Little Albert Experiment

Little Albert was a 9-month-old participant in an experiment conducted by psychologist John B. Watson and his graduate student Rosalie Rayner. Watson and Rayner paired a white rat (NS) with a loud bang (US) whenever Albert touched the rat. The NS then became CS, resulting in Little Albert crying and showing fear whenever he saw a white rat. Albert also showed fear of objects which shared similar characteristics with the rat (dog, fur coat, cotton wool, and Santa Claus mask). This is referred to as the process of generalisation (Harris et al., 1979).

Figure 3. Operant conditioning diagram.

Operant conditioning, or instrumental conditioning, is first described by B.F. Skinner as a learning process where behaviours can be strengthened or weakened using reinforcement or punishment (see Figure 3). Operant conditioning is seen as relevant for the development of extreme fear, leading to anxiety disorders or phobias. This is because when we choose to flee away from a situation that we find as dangerous, it can reduce our stress level. And as a result, we may do this more and more often to avoid the negative feelings. Operant conditioning explains this as our avoidance behaviour (flight response) is strengthened to remove the unpleasant consequence (being fearful). Anxiety disorders and phobias are therefore negatively reinforced (Reichenberger et al., 2017).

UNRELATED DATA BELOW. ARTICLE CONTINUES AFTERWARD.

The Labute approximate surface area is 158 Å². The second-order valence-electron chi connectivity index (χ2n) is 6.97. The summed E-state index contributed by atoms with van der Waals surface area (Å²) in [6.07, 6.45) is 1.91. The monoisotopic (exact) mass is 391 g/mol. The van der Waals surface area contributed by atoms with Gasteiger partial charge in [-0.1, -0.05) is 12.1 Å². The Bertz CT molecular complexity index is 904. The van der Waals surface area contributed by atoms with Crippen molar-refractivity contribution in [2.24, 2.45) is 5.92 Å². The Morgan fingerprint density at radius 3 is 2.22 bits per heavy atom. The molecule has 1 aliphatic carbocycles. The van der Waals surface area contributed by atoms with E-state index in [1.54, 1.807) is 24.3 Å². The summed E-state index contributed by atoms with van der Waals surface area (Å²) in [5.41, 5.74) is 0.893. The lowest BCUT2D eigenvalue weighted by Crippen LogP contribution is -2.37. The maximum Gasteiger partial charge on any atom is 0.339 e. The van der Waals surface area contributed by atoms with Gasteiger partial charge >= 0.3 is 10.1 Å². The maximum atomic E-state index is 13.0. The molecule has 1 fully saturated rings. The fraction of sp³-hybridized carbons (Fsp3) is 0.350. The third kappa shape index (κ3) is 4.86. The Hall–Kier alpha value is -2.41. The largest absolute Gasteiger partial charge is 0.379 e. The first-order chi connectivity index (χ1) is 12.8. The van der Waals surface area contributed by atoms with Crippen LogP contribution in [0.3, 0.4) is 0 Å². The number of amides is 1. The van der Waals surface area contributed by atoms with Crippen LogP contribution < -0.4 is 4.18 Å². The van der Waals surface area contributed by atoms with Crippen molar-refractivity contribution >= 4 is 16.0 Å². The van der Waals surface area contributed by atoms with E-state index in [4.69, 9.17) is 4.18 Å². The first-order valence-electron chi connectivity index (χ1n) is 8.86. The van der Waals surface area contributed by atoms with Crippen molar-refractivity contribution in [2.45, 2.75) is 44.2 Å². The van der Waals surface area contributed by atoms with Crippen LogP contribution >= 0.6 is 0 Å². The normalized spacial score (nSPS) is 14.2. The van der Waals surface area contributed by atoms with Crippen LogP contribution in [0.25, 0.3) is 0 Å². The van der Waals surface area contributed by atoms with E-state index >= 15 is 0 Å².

How can fear be managed? edit

Have you ever stood on a diving board, wishing that you can just get rid of the fear and jump in? While fear offers us the positive side of protection, it also has the negative side of stopping us from doing the things we want.

Mindfulness edit

Figure 4. Meditating in nature.

Mindfulness exercise is effective in reducing fear and the stress related to this emotion. Kummar (2017) finds that meditation-based mindfulness exercises can desensitise, and consequently, lead to the distinction of fearful thoughts, aversive memories, and emotional states. This is because meditation offers a direct exposure to one’s unhelpful thoughts, emotions, or memories, simultaneously with the nonjudgmental observation of it (see Figure 4).